Cinema has a soft spot for the disabled, or at least those with worthy and theatrically resonant types of disabilities, ones that can be overcome in three acts, and leave able-bodied audiences feeling good about abstractions like “the human spirit”. Actors are lauded as “brave” for embracing physical and verbal contortions: Dustin Hoffman in Rain Man; Eddie Redmayne’s Oscar for The Theory of Everything; and, last year, Andrew Garfield’s polio quadriplegic in Andy Serkis’ Breathe. Meanwhile, television is opening itself up to richer representations of those on the Asperger’s spectrum.
But a feature film with an ensemble cast, all of whom have developmental disabilities, including a lead with Down’s Syndrome? That’s something new.
Irish indie Sanctuary grew out of a play of the same name, written by Galway-based playwright Christian O’Reilly and performed by the Blue Teapot Theatre Company, an acting troupe of people with intellectual disabilities. For the film, O’Reilly writes, the actors reprise their roles, and TV writer Len Collin directs.
It’s essentially a one crazy-day story, built around a day centre trip to a Galway city cinema, where their caregiver Tom (Robert Doherty) tries to keep a lid on a jaunt that spirals out of control. Larry (Kieran Coppinger), who has Down’s, and Sophie (Charlene Kelly), who suffers from epilepsy and a permanent tremor, sneak off to enjoy a rare afternoon by themselves, in a hotel room rendezvous organised by Tom for a greased palm. The others go to the pub, or wander to the shopping centre, or sit tight with their popcorn and flirt in the dark.
Tom is happy to help Larry and Sophie have some alone time, but is thrown when Larry asks about condoms. The Irish law regards persons with Down’s and other developmental impairments as being unable to make sound decisions and thus give consent, so treats sex with them as a form of rape, a paternalism meant to guard against exploitation by the neuro-typical.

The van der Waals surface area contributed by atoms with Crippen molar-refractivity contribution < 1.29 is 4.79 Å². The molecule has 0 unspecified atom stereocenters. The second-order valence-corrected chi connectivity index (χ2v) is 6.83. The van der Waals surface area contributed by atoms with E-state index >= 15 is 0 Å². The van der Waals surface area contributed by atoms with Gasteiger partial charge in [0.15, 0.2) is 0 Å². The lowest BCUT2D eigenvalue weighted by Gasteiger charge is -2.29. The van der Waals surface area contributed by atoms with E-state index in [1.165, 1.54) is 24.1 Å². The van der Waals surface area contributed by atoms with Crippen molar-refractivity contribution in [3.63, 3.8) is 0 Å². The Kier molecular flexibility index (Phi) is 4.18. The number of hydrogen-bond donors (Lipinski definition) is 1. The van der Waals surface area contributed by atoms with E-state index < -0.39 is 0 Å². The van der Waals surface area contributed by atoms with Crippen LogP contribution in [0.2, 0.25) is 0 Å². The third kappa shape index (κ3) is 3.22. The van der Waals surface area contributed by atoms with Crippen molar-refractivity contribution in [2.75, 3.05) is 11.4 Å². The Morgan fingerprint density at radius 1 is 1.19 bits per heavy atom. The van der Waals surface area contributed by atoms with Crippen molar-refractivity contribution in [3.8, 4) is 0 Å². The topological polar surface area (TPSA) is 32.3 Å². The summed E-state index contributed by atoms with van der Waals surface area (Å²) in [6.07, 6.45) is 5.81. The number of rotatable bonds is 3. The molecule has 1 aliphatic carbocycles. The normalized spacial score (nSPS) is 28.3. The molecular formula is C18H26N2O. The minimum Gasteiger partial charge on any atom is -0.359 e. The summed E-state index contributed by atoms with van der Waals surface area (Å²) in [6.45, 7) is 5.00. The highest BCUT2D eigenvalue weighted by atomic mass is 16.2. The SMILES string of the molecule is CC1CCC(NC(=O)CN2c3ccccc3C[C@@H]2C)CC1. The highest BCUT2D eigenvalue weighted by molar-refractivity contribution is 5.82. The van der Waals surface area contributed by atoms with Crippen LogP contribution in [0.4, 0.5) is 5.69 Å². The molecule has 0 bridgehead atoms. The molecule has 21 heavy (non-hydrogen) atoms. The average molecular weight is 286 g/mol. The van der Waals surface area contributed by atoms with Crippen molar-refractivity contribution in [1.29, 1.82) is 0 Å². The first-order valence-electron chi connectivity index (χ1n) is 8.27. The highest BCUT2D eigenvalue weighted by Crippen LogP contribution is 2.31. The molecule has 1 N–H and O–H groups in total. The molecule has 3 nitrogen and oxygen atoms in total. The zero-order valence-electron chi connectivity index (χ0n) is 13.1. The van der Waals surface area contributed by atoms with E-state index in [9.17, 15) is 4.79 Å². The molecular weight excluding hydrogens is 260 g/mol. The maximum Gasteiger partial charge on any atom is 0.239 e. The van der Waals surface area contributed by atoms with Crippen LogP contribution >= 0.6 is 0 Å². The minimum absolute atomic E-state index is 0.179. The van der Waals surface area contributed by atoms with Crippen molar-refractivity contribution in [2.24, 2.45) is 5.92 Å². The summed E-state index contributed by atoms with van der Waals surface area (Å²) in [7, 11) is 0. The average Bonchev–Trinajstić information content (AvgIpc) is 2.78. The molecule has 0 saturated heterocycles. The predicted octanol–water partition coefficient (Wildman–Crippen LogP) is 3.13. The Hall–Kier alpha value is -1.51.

‘You never think of them like that — of having urges’, comments Claire, a front desk clerk at the hotel providing Larry and Sophie with the titular safe space, and Tom admits he pictured them just holding hands and watching TV, like cute characters from a children’s book. Larry and Sophie want eachother, and they want the dignity that comes with being considered a whole person, one trusted to deal with the indignities that come with actually fancying someone.
Often, responses to a film like this coach its specifics inside universal lessons about love, desire and separation, but part of what makes Sanctuary so interesting and innovative is its comfort with difference. There is an alienating, compelling quality to the exchanges, to characters who don’t speak in cinema’s default verbal register. Personalities shine through in their native timbre, bringing credibility to the desires and resentments the story is interested in.
Only at one point — a shopping centre odyssey which ends in two of the group blinging up — does the film cutesify its characters in a way that doesn’t work tonally. But mostly it keeps the dialogue light and conversational, everyday banter between the group. The larks, fun as they are, have a sting in their tale, as the gap between what Larry and Sophie want and what is possible gets wider and wider, and a sense of collective panic sets in. Tidy rom-com resolutions are, it seems, only but one of the privileges enjoyed by the neuro-typical. Conor Smyth
Sanctuary is screening in Queen’s Film Theatre until Thursday 4th January.